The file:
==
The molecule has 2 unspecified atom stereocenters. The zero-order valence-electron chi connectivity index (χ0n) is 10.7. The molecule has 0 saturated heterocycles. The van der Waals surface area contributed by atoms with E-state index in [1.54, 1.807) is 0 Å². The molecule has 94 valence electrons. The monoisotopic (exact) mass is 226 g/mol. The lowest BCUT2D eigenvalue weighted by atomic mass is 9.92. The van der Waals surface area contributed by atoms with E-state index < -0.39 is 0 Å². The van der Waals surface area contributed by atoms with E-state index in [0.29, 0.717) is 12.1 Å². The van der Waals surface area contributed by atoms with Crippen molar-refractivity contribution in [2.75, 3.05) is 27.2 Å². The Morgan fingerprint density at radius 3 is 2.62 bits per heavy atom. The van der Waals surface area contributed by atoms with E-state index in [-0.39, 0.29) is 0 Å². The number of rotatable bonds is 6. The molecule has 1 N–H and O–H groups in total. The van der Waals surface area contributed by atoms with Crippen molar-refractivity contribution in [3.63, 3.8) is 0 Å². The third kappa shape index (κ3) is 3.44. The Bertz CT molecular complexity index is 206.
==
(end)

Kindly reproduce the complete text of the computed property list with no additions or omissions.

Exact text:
The molecule has 2 unspecified atom stereocenters. The zero-order valence-electron chi connectivity index (χ0n) is 10.7. The molecule has 0 saturated heterocycles. The van der Waals surface area contributed by atoms with E-state index in [1.54, 1.807) is 0 Å². The molecule has 94 valence electrons. The monoisotopic (exact) mass is 226 g/mol. The lowest BCUT2D eigenvalue weighted by atomic mass is 9.92. The van der Waals surface area contributed by atoms with E-state index < -0.39 is 0 Å². The van der Waals surface area contributed by atoms with E-state index in [0.29, 0.717) is 12.1 Å². The van der Waals surface area contributed by atoms with Crippen molar-refractivity contribution in [2.75, 3.05) is 27.2 Å². The Morgan fingerprint density at radius 3 is 2.62 bits per heavy atom. The van der Waals surface area contributed by atoms with E-state index in [-0.39, 0.29) is 0 Å². The number of rotatable bonds is 6. The molecule has 1 N–H and O–H groups in total. The van der Waals surface area contributed by atoms with Crippen molar-refractivity contribution in [3.63, 3.8) is 0 Å². The third kappa shape index (κ3) is 3.44. The Bertz CT molecular complexity index is 206.